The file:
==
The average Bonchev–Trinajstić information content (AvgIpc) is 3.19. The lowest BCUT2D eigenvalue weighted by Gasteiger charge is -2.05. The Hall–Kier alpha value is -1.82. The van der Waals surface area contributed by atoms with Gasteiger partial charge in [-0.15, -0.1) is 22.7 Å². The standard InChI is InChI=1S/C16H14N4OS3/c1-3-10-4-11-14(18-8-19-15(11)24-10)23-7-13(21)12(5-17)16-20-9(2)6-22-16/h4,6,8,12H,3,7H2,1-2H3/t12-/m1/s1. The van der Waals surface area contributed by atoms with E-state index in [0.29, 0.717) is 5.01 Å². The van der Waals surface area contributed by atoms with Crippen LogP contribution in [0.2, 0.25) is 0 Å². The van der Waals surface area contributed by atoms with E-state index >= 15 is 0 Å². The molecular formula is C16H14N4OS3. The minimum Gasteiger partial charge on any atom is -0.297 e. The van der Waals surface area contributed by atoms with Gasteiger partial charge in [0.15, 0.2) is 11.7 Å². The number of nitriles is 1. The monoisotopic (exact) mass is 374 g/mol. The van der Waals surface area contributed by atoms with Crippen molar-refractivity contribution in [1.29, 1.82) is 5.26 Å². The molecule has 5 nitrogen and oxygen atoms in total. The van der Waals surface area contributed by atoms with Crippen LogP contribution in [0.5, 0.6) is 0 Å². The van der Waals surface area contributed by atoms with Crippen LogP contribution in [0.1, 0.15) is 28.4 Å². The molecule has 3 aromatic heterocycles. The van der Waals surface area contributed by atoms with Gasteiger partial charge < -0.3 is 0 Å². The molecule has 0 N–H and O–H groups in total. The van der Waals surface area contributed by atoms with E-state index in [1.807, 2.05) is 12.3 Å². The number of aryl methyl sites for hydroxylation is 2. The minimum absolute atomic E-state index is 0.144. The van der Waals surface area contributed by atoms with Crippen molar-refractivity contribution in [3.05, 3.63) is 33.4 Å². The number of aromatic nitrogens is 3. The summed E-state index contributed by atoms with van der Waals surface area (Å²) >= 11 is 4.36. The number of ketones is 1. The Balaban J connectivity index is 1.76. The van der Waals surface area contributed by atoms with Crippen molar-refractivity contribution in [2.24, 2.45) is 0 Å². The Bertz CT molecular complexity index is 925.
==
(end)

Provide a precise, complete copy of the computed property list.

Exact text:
The average Bonchev–Trinajstić information content (AvgIpc) is 3.19. The lowest BCUT2D eigenvalue weighted by Gasteiger charge is -2.05. The Hall–Kier alpha value is -1.82. The van der Waals surface area contributed by atoms with Gasteiger partial charge in [-0.15, -0.1) is 22.7 Å². The standard InChI is InChI=1S/C16H14N4OS3/c1-3-10-4-11-14(18-8-19-15(11)24-10)23-7-13(21)12(5-17)16-20-9(2)6-22-16/h4,6,8,12H,3,7H2,1-2H3/t12-/m1/s1. The van der Waals surface area contributed by atoms with E-state index in [0.29, 0.717) is 5.01 Å². The van der Waals surface area contributed by atoms with Crippen LogP contribution in [0.2, 0.25) is 0 Å². The van der Waals surface area contributed by atoms with E-state index >= 15 is 0 Å². The molecular formula is C16H14N4OS3. The minimum Gasteiger partial charge on any atom is -0.297 e. The van der Waals surface area contributed by atoms with Gasteiger partial charge in [0.15, 0.2) is 11.7 Å². The number of nitriles is 1. The monoisotopic (exact) mass is 374 g/mol. The van der Waals surface area contributed by atoms with Crippen molar-refractivity contribution in [1.29, 1.82) is 5.26 Å². The molecule has 5 nitrogen and oxygen atoms in total. The van der Waals surface area contributed by atoms with Crippen LogP contribution in [0.5, 0.6) is 0 Å². The van der Waals surface area contributed by atoms with Crippen LogP contribution in [0.1, 0.15) is 28.4 Å². The molecule has 3 aromatic heterocycles. The van der Waals surface area contributed by atoms with Gasteiger partial charge < -0.3 is 0 Å². The molecule has 0 N–H and O–H groups in total. The van der Waals surface area contributed by atoms with E-state index in [1.807, 2.05) is 12.3 Å². The number of aryl methyl sites for hydroxylation is 2. The minimum absolute atomic E-state index is 0.144. The van der Waals surface area contributed by atoms with Crippen molar-refractivity contribution in [3.05, 3.63) is 33.4 Å². The number of aromatic nitrogens is 3. The summed E-state index contributed by atoms with van der Waals surface area (Å²) >= 11 is 4.36. The number of ketones is 1. The Balaban J connectivity index is 1.76. The van der Waals surface area contributed by atoms with Crippen molar-refractivity contribution in [2.24, 2.45) is 0 Å². The Bertz CT molecular complexity index is 925.